So, now that the glorious sound of ‘holidays are coming’ has been usurped by twee animated creatures and acoustic cover songs, I feel I should don my advertising hat and finally watch the damn thing, along with all the others, including the Sainsbury’s one everyone is sobbing over. (more…)

So, Katie Price named her new baby ‘Bunny’. Good for her. It’s her child, she can call her whatever she wants. That’s one of the many joys of being a parent, I imagine. Of course, people are making uninspiring jokes about bunnies of the Playboy and vibrating variety (delightful references to Katie’s early career choices) but is the name really any worse than any of the other obscure names given to celebrities’ children?

Everyone made a fuss when the Beckhams announced their firstborn son would be named Brooklyn, but that seems almost normal now. ‘Place’ names are so early-00s, don’t you know? It’s all about fruit, colours and compass directions nowadays.

Names are important, though. Like it or not, they influence your life – it’s a fact. And even more so now, in a world where parents can search for unusual baby names based on whether or not the .com domain is still available. No-one wants a boring name, so is it really a big deal if a random celebrity decides to name their child Bunny or Princess or Buddy Bear? There are people in America with names like Hashtag and Yoga, so let’s leave off poor Katie, yeah? (more…)

Lauren Laverne posted this article over the weekend titled “Time to Make Emotional Abuse a Crime”, following news that a new domestic abuse law could criminalise perpetrators of psychological and emotional abuse, as well as physical abuse.

The description she gives of her own emotional abuse was particularly resonant for me:

“…it’s like being put in a box. How you end up in there is the biggest trick…Maybe you think it’s a treasure box at first: you’re in there because you’re special. Soon the box starts to shrink. Every time you touch the edges there is an “argument”. So you try to make yourself fit. You curl up, become smaller, quieter, remove the excessive, offensive parts of your personality – you begin to notice lots of these. You eliminate people and interests, change your behaviour. But still the box gets smaller. You think it’s your fault. The terrible, unforgivable too-muchness of you is to blame. You don’t realise that the box is shrinking, or who is making it smaller. You don’t yet understand that you will never, ever be tiny enough to fit, or silent enough to avoid a row…”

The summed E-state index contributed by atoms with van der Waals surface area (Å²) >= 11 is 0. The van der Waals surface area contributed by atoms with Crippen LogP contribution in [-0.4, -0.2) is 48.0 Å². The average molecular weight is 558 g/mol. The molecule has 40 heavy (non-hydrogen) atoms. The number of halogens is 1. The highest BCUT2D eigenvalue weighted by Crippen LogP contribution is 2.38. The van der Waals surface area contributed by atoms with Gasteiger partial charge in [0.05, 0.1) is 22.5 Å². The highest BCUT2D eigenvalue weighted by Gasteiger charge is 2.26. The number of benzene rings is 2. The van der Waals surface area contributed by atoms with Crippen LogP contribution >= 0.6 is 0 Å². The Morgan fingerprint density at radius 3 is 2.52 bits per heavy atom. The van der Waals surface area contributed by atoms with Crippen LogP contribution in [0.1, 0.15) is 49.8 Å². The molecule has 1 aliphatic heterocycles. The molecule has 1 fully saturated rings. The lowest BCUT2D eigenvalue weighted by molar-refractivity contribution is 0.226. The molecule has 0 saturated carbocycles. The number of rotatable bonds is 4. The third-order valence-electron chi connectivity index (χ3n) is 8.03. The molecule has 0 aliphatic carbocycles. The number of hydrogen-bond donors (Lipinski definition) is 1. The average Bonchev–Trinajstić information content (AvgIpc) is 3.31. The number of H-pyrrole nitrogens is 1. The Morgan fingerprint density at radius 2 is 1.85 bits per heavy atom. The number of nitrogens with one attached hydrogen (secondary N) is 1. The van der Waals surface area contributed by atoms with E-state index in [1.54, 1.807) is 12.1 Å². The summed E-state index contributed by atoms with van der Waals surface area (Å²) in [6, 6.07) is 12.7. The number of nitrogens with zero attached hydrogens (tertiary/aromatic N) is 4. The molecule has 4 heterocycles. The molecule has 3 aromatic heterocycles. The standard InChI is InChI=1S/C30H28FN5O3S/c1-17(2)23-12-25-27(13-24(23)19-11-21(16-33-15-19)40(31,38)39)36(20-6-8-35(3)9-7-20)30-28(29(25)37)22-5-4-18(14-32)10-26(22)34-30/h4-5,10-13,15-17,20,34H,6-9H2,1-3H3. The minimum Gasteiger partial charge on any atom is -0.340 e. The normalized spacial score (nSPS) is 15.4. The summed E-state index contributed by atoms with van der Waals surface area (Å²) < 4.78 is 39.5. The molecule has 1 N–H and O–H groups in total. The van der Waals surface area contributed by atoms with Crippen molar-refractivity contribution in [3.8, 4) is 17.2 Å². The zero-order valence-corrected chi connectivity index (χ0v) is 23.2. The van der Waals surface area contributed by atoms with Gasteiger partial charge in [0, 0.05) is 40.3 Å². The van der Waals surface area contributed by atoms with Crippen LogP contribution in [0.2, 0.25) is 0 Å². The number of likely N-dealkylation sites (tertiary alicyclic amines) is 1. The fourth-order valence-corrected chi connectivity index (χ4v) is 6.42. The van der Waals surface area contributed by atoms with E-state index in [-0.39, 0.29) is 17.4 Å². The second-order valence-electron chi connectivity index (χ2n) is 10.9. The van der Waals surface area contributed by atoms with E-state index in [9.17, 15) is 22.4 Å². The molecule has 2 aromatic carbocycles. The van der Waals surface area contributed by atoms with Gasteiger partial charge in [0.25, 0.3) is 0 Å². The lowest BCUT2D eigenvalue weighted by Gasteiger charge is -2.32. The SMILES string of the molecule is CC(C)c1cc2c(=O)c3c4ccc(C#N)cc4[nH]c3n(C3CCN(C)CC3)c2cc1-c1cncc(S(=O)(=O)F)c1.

This week was my birthday (21 again!) and to celebrate my friend took me to the British Library’s latest exhibition – Comics Unmasked.

Here’s the description from the British Library website:

Comics Unmasked is the UK’s largest ever exhibition of mainstream and underground comics, showcasing works that uncompromisingly address politics, gender, violence, sexuality and altered states. It explores the full anarchic range of the medium with works that challenge categorisation, preconceptions and the status quo, alongside original scripts, preparatory sketches and final artwork that demystify the creative process.

Enter the subversive and revelatory world of comics, from the earliest pioneers to today’s digital innovators.